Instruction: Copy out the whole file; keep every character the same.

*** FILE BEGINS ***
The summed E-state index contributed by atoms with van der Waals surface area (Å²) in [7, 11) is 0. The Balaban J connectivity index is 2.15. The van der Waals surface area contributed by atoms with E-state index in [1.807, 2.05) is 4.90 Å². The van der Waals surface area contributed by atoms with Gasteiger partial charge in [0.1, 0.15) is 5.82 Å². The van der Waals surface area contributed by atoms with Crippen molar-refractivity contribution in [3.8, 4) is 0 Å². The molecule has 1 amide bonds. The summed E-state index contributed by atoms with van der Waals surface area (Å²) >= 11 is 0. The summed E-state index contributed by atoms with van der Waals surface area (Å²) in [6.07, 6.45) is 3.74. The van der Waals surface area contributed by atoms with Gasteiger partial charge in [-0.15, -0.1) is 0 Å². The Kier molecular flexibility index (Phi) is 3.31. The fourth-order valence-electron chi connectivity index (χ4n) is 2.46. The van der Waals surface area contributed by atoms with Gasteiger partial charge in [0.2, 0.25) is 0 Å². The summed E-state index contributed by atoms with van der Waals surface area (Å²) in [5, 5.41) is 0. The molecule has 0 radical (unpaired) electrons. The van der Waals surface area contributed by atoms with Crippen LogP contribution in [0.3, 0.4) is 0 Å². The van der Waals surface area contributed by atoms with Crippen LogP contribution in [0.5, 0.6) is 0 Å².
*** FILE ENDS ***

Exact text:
The summed E-state index contributed by atoms with van der Waals surface area (Å²) in [7, 11) is 0. The Balaban J connectivity index is 2.15. The van der Waals surface area contributed by atoms with E-state index in [1.807, 2.05) is 4.90 Å². The van der Waals surface area contributed by atoms with Gasteiger partial charge in [0.1, 0.15) is 5.82 Å². The van der Waals surface area contributed by atoms with Crippen molar-refractivity contribution in [3.8, 4) is 0 Å². The molecule has 1 amide bonds. The summed E-state index contributed by atoms with van der Waals surface area (Å²) >= 11 is 0. The summed E-state index contributed by atoms with van der Waals surface area (Å²) in [6.07, 6.45) is 3.74. The van der Waals surface area contributed by atoms with Gasteiger partial charge in [-0.15, -0.1) is 0 Å². The Kier molecular flexibility index (Phi) is 3.31. The fourth-order valence-electron chi connectivity index (χ4n) is 2.46. The van der Waals surface area contributed by atoms with Gasteiger partial charge in [0.2, 0.25) is 0 Å². The summed E-state index contributed by atoms with van der Waals surface area (Å²) in [5, 5.41) is 0. The molecule has 0 radical (unpaired) electrons. The van der Waals surface area contributed by atoms with Crippen LogP contribution in [0.3, 0.4) is 0 Å². The van der Waals surface area contributed by atoms with Crippen LogP contribution in [0.5, 0.6) is 0 Å².